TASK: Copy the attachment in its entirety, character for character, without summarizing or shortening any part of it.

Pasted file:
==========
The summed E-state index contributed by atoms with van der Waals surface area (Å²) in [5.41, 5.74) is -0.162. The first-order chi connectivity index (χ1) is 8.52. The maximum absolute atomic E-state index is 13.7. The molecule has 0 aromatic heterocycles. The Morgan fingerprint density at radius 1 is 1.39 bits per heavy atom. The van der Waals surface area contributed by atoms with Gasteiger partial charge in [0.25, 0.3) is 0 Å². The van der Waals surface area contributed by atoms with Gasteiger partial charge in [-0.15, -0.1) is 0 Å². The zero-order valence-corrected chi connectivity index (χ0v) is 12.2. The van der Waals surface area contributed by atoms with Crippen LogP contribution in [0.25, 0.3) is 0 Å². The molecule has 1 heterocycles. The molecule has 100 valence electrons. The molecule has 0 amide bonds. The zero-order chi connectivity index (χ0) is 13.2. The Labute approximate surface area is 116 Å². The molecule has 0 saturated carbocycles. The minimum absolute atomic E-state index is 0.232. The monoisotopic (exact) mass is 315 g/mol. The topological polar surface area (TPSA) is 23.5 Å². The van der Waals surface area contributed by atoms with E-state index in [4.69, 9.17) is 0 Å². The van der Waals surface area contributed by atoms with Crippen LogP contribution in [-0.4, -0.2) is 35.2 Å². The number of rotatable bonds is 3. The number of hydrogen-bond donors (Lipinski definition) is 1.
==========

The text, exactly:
The summed E-state index contributed by atoms with van der Waals surface area (Å²) in [5.41, 5.74) is -0.162. The first-order chi connectivity index (χ1) is 8.52. The maximum absolute atomic E-state index is 13.7. The molecule has 0 aromatic heterocycles. The Morgan fingerprint density at radius 1 is 1.39 bits per heavy atom. The van der Waals surface area contributed by atoms with Gasteiger partial charge in [0.25, 0.3) is 0 Å². The van der Waals surface area contributed by atoms with Gasteiger partial charge in [-0.15, -0.1) is 0 Å². The zero-order valence-corrected chi connectivity index (χ0v) is 12.2. The van der Waals surface area contributed by atoms with Crippen LogP contribution in [0.25, 0.3) is 0 Å². The molecule has 1 heterocycles. The molecule has 100 valence electrons. The molecule has 0 amide bonds. The zero-order chi connectivity index (χ0) is 13.2. The Labute approximate surface area is 116 Å². The molecule has 0 saturated carbocycles. The minimum absolute atomic E-state index is 0.232. The monoisotopic (exact) mass is 315 g/mol. The topological polar surface area (TPSA) is 23.5 Å². The van der Waals surface area contributed by atoms with E-state index in [4.69, 9.17) is 0 Å². The van der Waals surface area contributed by atoms with Crippen LogP contribution in [-0.4, -0.2) is 35.2 Å². The number of rotatable bonds is 3. The number of hydrogen-bond donors (Lipinski definition) is 1.